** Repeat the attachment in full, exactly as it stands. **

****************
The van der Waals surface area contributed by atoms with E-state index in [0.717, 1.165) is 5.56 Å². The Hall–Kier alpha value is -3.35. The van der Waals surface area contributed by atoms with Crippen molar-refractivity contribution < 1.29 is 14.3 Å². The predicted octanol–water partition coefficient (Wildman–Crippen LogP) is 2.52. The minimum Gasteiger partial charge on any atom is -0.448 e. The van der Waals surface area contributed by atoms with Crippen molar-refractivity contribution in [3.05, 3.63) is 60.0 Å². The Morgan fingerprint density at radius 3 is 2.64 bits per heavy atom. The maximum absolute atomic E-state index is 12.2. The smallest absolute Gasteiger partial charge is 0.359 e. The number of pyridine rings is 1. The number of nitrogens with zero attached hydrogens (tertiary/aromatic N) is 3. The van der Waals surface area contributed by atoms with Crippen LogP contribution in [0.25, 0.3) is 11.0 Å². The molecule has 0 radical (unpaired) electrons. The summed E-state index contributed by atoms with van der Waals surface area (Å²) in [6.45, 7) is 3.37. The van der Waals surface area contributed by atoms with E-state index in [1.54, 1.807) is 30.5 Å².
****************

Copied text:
The van der Waals surface area contributed by atoms with E-state index in [0.717, 1.165) is 5.56 Å². The Hall–Kier alpha value is -3.35. The van der Waals surface area contributed by atoms with Crippen molar-refractivity contribution < 1.29 is 14.3 Å². The predicted octanol–water partition coefficient (Wildman–Crippen LogP) is 2.52. The minimum Gasteiger partial charge on any atom is -0.448 e. The van der Waals surface area contributed by atoms with Crippen molar-refractivity contribution in [3.05, 3.63) is 60.0 Å². The Morgan fingerprint density at radius 3 is 2.64 bits per heavy atom. The maximum absolute atomic E-state index is 12.2. The smallest absolute Gasteiger partial charge is 0.359 e. The number of pyridine rings is 1. The number of nitrogens with zero attached hydrogens (tertiary/aromatic N) is 3. The van der Waals surface area contributed by atoms with Crippen LogP contribution in [0.25, 0.3) is 11.0 Å². The molecule has 0 radical (unpaired) electrons. The summed E-state index contributed by atoms with van der Waals surface area (Å²) in [6.45, 7) is 3.37. The van der Waals surface area contributed by atoms with E-state index in [1.54, 1.807) is 30.5 Å².